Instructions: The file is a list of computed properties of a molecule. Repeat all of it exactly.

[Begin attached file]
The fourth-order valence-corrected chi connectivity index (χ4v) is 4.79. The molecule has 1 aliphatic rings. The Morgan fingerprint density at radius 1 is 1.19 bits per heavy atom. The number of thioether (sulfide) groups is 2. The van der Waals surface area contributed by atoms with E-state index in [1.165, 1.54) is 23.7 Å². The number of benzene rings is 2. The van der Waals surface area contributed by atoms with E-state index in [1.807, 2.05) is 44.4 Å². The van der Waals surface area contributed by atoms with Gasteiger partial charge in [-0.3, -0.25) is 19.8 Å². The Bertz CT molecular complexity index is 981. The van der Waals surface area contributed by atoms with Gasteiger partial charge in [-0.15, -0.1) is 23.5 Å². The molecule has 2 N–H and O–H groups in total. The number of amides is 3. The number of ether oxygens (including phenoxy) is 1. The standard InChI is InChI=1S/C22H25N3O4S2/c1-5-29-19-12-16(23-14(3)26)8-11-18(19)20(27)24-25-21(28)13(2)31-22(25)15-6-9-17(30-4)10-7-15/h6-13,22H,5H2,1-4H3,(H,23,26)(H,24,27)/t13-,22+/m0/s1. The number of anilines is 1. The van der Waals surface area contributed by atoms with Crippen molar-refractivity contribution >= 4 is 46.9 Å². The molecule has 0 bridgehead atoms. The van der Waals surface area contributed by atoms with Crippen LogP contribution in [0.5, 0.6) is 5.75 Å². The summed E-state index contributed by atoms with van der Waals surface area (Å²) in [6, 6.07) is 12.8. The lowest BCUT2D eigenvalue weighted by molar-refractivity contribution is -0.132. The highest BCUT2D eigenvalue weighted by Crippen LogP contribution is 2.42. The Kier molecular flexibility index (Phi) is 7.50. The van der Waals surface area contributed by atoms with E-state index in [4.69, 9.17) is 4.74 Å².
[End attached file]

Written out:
The fourth-order valence-corrected chi connectivity index (χ4v) is 4.79. The molecule has 1 aliphatic rings. The Morgan fingerprint density at radius 1 is 1.19 bits per heavy atom. The number of thioether (sulfide) groups is 2. The van der Waals surface area contributed by atoms with E-state index in [1.165, 1.54) is 23.7 Å². The number of benzene rings is 2. The van der Waals surface area contributed by atoms with E-state index in [1.807, 2.05) is 44.4 Å². The van der Waals surface area contributed by atoms with Gasteiger partial charge in [-0.3, -0.25) is 19.8 Å². The Bertz CT molecular complexity index is 981. The van der Waals surface area contributed by atoms with Gasteiger partial charge in [-0.15, -0.1) is 23.5 Å². The molecule has 2 N–H and O–H groups in total. The number of amides is 3. The number of ether oxygens (including phenoxy) is 1. The standard InChI is InChI=1S/C22H25N3O4S2/c1-5-29-19-12-16(23-14(3)26)8-11-18(19)20(27)24-25-21(28)13(2)31-22(25)15-6-9-17(30-4)10-7-15/h6-13,22H,5H2,1-4H3,(H,23,26)(H,24,27)/t13-,22+/m0/s1. The number of anilines is 1. The van der Waals surface area contributed by atoms with Crippen molar-refractivity contribution >= 4 is 46.9 Å². The molecule has 0 bridgehead atoms. The van der Waals surface area contributed by atoms with Crippen LogP contribution in [0.5, 0.6) is 5.75 Å². The summed E-state index contributed by atoms with van der Waals surface area (Å²) in [6, 6.07) is 12.8. The lowest BCUT2D eigenvalue weighted by molar-refractivity contribution is -0.132. The highest BCUT2D eigenvalue weighted by Crippen LogP contribution is 2.42. The Kier molecular flexibility index (Phi) is 7.50. The van der Waals surface area contributed by atoms with E-state index in [4.69, 9.17) is 4.74 Å².